Out-of-Band Management for Windows Server 2003

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Many networked devices, such as UNIX servers, routers and switches, are accessible through local serial console ports, for initial configuration and emergency management.

Today, 'console management' is an integral part of the data center, allowing secure access to systems even when the network is unavailable. Until now, this functionality has not been available on Microsoft Windows servers, which are traditionally managed with cumbersome KVM (keyboard, video and mouse) switches.

In Windows Server 2003, Microsoft introduced emergency management services (EMS), a powerful suite of applications for out-of-band management. EMS enables true 'headless' server operation, which significantly reduces hardware costs by eliminating the need for video cards, monitors, keyboards and mice during OS installation, operation and recovery. This paper provides an overview of out-of-band management and EMS, and shows how to connect EMS ports to networks.

In-Band vs. Out-of-Band Management

By default, systems administrators use standard tools such as Terminal Services and Microsoft Management Console (MMC) to manage Windows servers through the network. These in-band tools require the target server to cooperate; if the server's TCP/IP stack isn't functioning, for example, there is no way to reach the server.

An out-of-band connection through a serial console port relies on only the most primitive of operating system services. As long as the kernel is functioning, access to the system is possible – even if the network stack or user interface is down. And because the console port delivers only text data, it offers good performance over low-bandwidth connections such as dial-up lines. Out-of-band management is a reliable way to reach servers when things have gone wrong.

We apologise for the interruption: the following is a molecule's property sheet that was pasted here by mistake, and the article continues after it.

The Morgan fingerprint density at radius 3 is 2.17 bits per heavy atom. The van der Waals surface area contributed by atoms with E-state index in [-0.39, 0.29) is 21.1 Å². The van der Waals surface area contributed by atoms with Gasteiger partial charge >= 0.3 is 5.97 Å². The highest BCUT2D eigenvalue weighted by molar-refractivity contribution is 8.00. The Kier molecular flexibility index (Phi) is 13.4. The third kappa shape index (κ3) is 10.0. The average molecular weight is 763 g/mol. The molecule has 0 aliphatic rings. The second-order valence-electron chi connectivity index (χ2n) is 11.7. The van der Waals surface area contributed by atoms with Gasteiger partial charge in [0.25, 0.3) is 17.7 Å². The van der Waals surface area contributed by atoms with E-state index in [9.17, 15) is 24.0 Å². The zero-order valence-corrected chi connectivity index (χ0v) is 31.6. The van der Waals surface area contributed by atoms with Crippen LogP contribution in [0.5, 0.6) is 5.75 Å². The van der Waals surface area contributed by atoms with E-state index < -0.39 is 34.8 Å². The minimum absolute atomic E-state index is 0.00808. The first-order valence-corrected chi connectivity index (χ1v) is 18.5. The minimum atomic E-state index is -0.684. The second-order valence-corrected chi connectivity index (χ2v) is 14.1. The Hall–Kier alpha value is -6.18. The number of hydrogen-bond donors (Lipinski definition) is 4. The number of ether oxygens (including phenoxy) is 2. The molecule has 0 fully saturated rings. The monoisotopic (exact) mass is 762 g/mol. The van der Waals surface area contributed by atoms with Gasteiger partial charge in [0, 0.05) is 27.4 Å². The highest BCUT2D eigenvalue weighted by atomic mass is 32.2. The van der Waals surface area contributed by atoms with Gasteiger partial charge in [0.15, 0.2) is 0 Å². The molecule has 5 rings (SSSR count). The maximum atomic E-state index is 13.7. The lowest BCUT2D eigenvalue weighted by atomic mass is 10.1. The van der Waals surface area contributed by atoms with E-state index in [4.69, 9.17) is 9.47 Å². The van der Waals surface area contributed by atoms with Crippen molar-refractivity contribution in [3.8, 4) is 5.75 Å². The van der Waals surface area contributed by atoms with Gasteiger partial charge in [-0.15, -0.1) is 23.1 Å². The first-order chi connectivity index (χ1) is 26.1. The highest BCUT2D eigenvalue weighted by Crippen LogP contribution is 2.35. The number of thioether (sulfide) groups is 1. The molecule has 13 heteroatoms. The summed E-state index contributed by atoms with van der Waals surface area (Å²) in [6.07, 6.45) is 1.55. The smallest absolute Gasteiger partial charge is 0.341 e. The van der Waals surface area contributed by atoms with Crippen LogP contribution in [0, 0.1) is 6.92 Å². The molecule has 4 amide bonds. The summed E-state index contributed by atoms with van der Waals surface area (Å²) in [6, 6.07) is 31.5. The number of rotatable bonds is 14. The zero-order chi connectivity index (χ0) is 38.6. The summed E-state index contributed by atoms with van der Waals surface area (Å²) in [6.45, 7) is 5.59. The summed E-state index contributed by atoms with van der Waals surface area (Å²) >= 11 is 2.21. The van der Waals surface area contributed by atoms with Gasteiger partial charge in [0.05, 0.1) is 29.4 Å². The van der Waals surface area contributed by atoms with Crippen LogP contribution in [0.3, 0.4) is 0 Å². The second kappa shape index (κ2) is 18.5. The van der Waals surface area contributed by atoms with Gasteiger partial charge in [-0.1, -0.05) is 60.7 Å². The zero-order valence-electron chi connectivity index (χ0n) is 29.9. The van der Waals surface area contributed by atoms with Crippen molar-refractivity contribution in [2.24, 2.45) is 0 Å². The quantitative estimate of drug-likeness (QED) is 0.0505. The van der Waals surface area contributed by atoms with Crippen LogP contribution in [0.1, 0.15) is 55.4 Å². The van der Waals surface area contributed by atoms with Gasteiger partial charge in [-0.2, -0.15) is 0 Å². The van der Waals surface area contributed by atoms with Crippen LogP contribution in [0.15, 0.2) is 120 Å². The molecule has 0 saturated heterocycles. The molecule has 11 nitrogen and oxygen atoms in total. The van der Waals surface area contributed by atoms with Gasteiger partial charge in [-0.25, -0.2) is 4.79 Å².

Out-of-band management doesn't replace in-band management – it improves a system administrator's ability to quickly respond to situations when standard tools aren't available. Of course, faster response times translate to increased uptime.

Emergency Management Services

Emergency Management Services (EMS) is a suite of features spread over multiple elements of Windows Server 2003. Together, these applications enable remote management and system recovery through the server's serial console port, even when the server is unavailable through the network. EMS consists of Console Redirection and the Special Administration Console.

Console Redirection

Console redirection allows administrators to monitor and control the boot process by sending all system output to both the video adapter (if present) and the serial console port. Likewise, it accepts inputs from the console port, as well as the keyboard (if present).

During a server's power-on self-test, before Windows begins to load, console redirection is typically a function of the server's BIOS. EMS' console redirection starts as soon as Windows begins to load, and is available until the Windows graphical interface becomes active. It has been integrated into a number of tools, including the setup loader, the text-based setup process, the recovery console, the loader and the Stop Error handler.

Once the Windows graphical interface is active, Console redirection is no longer available, and EMS focuses on the Special Administration Console.

Special Administration Console

The Special Administration Console (SAC) allows administrators to access and control the operating system when standard remote management tools such as Terminal Services are unavailable. Since SAC is a kernel-level function, it remains accessible even after higher-level applications have ceased to respond because, for example, a misbehaving program has used all available memory.

SAC provides low-level emergency features, such as the ability to

  • set the server's IP address during the initial install
  • reconfigure IP settings to regain in-band connectivity
  • reboot or shutdown the server
  • list all used and available resources (physical memory, kernel memory, etc.)